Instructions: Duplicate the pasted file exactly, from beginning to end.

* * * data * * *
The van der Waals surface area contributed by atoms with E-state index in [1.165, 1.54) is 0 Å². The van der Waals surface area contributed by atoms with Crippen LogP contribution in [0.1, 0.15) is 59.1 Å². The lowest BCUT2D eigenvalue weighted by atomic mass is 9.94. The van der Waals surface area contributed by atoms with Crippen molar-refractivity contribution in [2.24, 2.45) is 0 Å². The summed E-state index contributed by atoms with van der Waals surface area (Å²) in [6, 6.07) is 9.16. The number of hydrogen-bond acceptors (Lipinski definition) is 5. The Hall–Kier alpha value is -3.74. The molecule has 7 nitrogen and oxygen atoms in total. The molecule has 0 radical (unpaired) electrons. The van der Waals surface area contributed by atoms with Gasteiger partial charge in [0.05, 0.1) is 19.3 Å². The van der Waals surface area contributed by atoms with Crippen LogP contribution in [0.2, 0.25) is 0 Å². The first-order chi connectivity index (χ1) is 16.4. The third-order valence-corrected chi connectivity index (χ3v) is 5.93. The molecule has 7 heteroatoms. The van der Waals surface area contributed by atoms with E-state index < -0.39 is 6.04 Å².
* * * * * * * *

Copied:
The van der Waals surface area contributed by atoms with E-state index in [1.165, 1.54) is 0 Å². The van der Waals surface area contributed by atoms with Crippen LogP contribution in [0.1, 0.15) is 59.1 Å². The lowest BCUT2D eigenvalue weighted by atomic mass is 9.94. The van der Waals surface area contributed by atoms with Crippen molar-refractivity contribution in [2.24, 2.45) is 0 Å². The summed E-state index contributed by atoms with van der Waals surface area (Å²) in [6, 6.07) is 9.16. The number of hydrogen-bond acceptors (Lipinski definition) is 5. The Hall–Kier alpha value is -3.74. The molecule has 7 nitrogen and oxygen atoms in total. The molecule has 0 radical (unpaired) electrons. The van der Waals surface area contributed by atoms with Gasteiger partial charge in [0.05, 0.1) is 19.3 Å². The van der Waals surface area contributed by atoms with Crippen LogP contribution in [0.2, 0.25) is 0 Å². The first-order chi connectivity index (χ1) is 16.4. The third-order valence-corrected chi connectivity index (χ3v) is 5.93. The molecule has 7 heteroatoms. The van der Waals surface area contributed by atoms with E-state index < -0.39 is 6.04 Å².